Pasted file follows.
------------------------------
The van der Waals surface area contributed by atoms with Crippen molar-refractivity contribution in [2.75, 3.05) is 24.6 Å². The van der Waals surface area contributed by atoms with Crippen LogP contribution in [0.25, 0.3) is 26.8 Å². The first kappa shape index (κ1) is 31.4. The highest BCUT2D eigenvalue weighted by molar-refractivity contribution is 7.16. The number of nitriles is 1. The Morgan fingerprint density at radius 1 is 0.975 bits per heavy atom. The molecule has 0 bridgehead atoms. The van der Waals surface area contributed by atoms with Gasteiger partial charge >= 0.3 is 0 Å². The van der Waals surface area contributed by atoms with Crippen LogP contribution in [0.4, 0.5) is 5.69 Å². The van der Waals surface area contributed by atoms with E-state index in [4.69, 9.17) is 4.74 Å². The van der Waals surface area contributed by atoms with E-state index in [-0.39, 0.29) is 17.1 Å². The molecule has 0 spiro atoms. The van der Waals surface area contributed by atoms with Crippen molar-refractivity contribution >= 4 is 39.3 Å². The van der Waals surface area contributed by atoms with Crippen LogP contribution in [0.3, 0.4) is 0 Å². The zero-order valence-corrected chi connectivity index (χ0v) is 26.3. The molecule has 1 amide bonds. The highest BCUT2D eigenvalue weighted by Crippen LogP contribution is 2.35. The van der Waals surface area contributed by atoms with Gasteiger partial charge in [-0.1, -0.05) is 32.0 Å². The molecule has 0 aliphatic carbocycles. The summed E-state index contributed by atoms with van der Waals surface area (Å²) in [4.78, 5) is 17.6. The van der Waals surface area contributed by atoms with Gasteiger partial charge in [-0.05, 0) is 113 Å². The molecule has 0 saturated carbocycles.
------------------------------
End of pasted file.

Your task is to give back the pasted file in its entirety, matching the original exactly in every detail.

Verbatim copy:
The van der Waals surface area contributed by atoms with Crippen molar-refractivity contribution in [2.75, 3.05) is 24.6 Å². The van der Waals surface area contributed by atoms with Crippen LogP contribution in [0.25, 0.3) is 26.8 Å². The first kappa shape index (κ1) is 31.4. The highest BCUT2D eigenvalue weighted by molar-refractivity contribution is 7.16. The number of nitriles is 1. The Morgan fingerprint density at radius 1 is 0.975 bits per heavy atom. The molecule has 0 bridgehead atoms. The van der Waals surface area contributed by atoms with Gasteiger partial charge >= 0.3 is 0 Å². The van der Waals surface area contributed by atoms with Crippen LogP contribution in [0.4, 0.5) is 5.69 Å². The van der Waals surface area contributed by atoms with E-state index in [4.69, 9.17) is 4.74 Å². The van der Waals surface area contributed by atoms with E-state index in [-0.39, 0.29) is 17.1 Å². The molecule has 0 spiro atoms. The van der Waals surface area contributed by atoms with Crippen molar-refractivity contribution >= 4 is 39.3 Å². The van der Waals surface area contributed by atoms with Crippen LogP contribution in [0.3, 0.4) is 0 Å². The zero-order valence-corrected chi connectivity index (χ0v) is 26.3. The molecule has 1 amide bonds. The highest BCUT2D eigenvalue weighted by Crippen LogP contribution is 2.35. The van der Waals surface area contributed by atoms with Gasteiger partial charge in [-0.1, -0.05) is 32.0 Å². The molecule has 0 aliphatic carbocycles. The summed E-state index contributed by atoms with van der Waals surface area (Å²) in [4.78, 5) is 17.6. The van der Waals surface area contributed by atoms with Gasteiger partial charge in [-0.05, 0) is 113 Å². The molecule has 0 saturated carbocycles.